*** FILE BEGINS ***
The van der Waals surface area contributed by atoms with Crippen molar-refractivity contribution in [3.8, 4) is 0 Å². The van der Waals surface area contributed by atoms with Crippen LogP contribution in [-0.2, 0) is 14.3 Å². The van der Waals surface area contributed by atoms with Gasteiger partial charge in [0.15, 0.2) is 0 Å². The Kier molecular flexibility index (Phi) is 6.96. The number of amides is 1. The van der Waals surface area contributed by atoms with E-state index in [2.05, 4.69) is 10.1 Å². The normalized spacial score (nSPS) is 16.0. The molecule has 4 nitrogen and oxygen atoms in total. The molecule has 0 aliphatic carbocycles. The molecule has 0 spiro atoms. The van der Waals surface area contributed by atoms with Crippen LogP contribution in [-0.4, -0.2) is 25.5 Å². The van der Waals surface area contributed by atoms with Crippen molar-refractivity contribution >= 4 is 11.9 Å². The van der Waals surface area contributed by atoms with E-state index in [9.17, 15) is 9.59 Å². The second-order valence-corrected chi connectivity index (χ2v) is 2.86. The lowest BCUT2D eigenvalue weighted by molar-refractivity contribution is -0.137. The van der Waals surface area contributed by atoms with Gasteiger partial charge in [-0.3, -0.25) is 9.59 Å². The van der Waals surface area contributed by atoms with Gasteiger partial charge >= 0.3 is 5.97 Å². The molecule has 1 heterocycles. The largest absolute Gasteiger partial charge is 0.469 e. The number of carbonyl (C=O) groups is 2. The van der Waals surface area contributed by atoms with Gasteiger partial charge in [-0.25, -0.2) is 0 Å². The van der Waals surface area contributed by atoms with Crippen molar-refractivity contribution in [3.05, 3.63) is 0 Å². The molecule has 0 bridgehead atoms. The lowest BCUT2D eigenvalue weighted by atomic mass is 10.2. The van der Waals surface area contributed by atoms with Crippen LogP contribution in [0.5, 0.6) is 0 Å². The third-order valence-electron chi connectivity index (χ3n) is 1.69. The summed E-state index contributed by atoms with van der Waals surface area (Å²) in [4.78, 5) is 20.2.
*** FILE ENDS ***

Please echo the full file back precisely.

The van der Waals surface area contributed by atoms with Crippen molar-refractivity contribution in [3.8, 4) is 0 Å². The van der Waals surface area contributed by atoms with Crippen LogP contribution in [-0.2, 0) is 14.3 Å². The van der Waals surface area contributed by atoms with Gasteiger partial charge in [0.15, 0.2) is 0 Å². The Kier molecular flexibility index (Phi) is 6.96. The number of amides is 1. The van der Waals surface area contributed by atoms with E-state index in [2.05, 4.69) is 10.1 Å². The normalized spacial score (nSPS) is 16.0. The molecule has 4 nitrogen and oxygen atoms in total. The molecule has 0 aliphatic carbocycles. The molecule has 0 spiro atoms. The van der Waals surface area contributed by atoms with Crippen LogP contribution in [-0.4, -0.2) is 25.5 Å². The van der Waals surface area contributed by atoms with Crippen molar-refractivity contribution >= 4 is 11.9 Å². The van der Waals surface area contributed by atoms with E-state index in [9.17, 15) is 9.59 Å². The second-order valence-corrected chi connectivity index (χ2v) is 2.86. The lowest BCUT2D eigenvalue weighted by molar-refractivity contribution is -0.137. The van der Waals surface area contributed by atoms with Gasteiger partial charge in [-0.3, -0.25) is 9.59 Å². The van der Waals surface area contributed by atoms with Gasteiger partial charge >= 0.3 is 5.97 Å². The molecule has 1 heterocycles. The largest absolute Gasteiger partial charge is 0.469 e. The number of carbonyl (C=O) groups is 2. The van der Waals surface area contributed by atoms with Gasteiger partial charge in [-0.25, -0.2) is 0 Å². The van der Waals surface area contributed by atoms with Crippen molar-refractivity contribution in [3.05, 3.63) is 0 Å². The molecule has 0 bridgehead atoms. The lowest BCUT2D eigenvalue weighted by atomic mass is 10.2. The van der Waals surface area contributed by atoms with Crippen LogP contribution in [0.5, 0.6) is 0 Å². The third-order valence-electron chi connectivity index (χ3n) is 1.69. The summed E-state index contributed by atoms with van der Waals surface area (Å²) in [4.78, 5) is 20.2.